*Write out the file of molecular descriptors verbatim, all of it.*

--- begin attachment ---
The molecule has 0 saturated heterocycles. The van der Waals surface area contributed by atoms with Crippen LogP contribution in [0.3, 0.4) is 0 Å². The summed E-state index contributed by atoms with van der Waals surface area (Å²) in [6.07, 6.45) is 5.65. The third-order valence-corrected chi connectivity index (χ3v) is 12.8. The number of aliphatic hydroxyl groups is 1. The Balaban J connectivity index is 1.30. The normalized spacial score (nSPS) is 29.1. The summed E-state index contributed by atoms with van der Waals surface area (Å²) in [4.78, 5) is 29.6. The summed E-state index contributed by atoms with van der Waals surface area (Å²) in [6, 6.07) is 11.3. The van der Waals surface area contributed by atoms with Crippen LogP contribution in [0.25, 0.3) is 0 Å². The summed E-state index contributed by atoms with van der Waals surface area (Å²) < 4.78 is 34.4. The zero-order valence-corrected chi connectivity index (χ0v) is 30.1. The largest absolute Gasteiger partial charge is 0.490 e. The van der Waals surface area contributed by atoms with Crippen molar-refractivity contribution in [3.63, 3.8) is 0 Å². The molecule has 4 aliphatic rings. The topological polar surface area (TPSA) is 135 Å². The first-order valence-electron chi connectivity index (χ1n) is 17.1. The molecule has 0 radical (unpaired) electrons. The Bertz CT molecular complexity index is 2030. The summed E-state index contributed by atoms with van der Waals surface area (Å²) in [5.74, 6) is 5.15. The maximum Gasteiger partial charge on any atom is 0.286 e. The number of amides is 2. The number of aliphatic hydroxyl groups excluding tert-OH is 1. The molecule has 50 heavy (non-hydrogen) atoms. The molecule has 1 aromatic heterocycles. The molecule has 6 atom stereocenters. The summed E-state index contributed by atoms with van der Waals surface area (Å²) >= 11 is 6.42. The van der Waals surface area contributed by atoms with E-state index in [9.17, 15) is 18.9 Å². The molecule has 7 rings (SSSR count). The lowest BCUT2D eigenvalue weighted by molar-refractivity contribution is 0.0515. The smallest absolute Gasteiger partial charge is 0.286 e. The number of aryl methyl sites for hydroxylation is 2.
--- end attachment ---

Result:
The molecule has 0 saturated heterocycles. The van der Waals surface area contributed by atoms with Crippen LogP contribution in [0.3, 0.4) is 0 Å². The summed E-state index contributed by atoms with van der Waals surface area (Å²) in [6.07, 6.45) is 5.65. The third-order valence-corrected chi connectivity index (χ3v) is 12.8. The number of aliphatic hydroxyl groups is 1. The Balaban J connectivity index is 1.30. The normalized spacial score (nSPS) is 29.1. The summed E-state index contributed by atoms with van der Waals surface area (Å²) in [4.78, 5) is 29.6. The summed E-state index contributed by atoms with van der Waals surface area (Å²) in [6, 6.07) is 11.3. The van der Waals surface area contributed by atoms with Crippen LogP contribution in [0.25, 0.3) is 0 Å². The summed E-state index contributed by atoms with van der Waals surface area (Å²) < 4.78 is 34.4. The zero-order valence-corrected chi connectivity index (χ0v) is 30.1. The largest absolute Gasteiger partial charge is 0.490 e. The van der Waals surface area contributed by atoms with Crippen molar-refractivity contribution in [3.63, 3.8) is 0 Å². The molecule has 4 aliphatic rings. The topological polar surface area (TPSA) is 135 Å². The first-order valence-electron chi connectivity index (χ1n) is 17.1. The molecule has 0 radical (unpaired) electrons. The Bertz CT molecular complexity index is 2030. The summed E-state index contributed by atoms with van der Waals surface area (Å²) in [5.74, 6) is 5.15. The maximum Gasteiger partial charge on any atom is 0.286 e. The number of amides is 2. The number of aliphatic hydroxyl groups excluding tert-OH is 1. The molecule has 50 heavy (non-hydrogen) atoms. The molecule has 1 aromatic heterocycles. The molecule has 6 atom stereocenters. The summed E-state index contributed by atoms with van der Waals surface area (Å²) >= 11 is 6.42. The van der Waals surface area contributed by atoms with E-state index in [9.17, 15) is 18.9 Å². The molecule has 7 rings (SSSR count). The lowest BCUT2D eigenvalue weighted by molar-refractivity contribution is 0.0515. The smallest absolute Gasteiger partial charge is 0.286 e. The number of aryl methyl sites for hydroxylation is 2.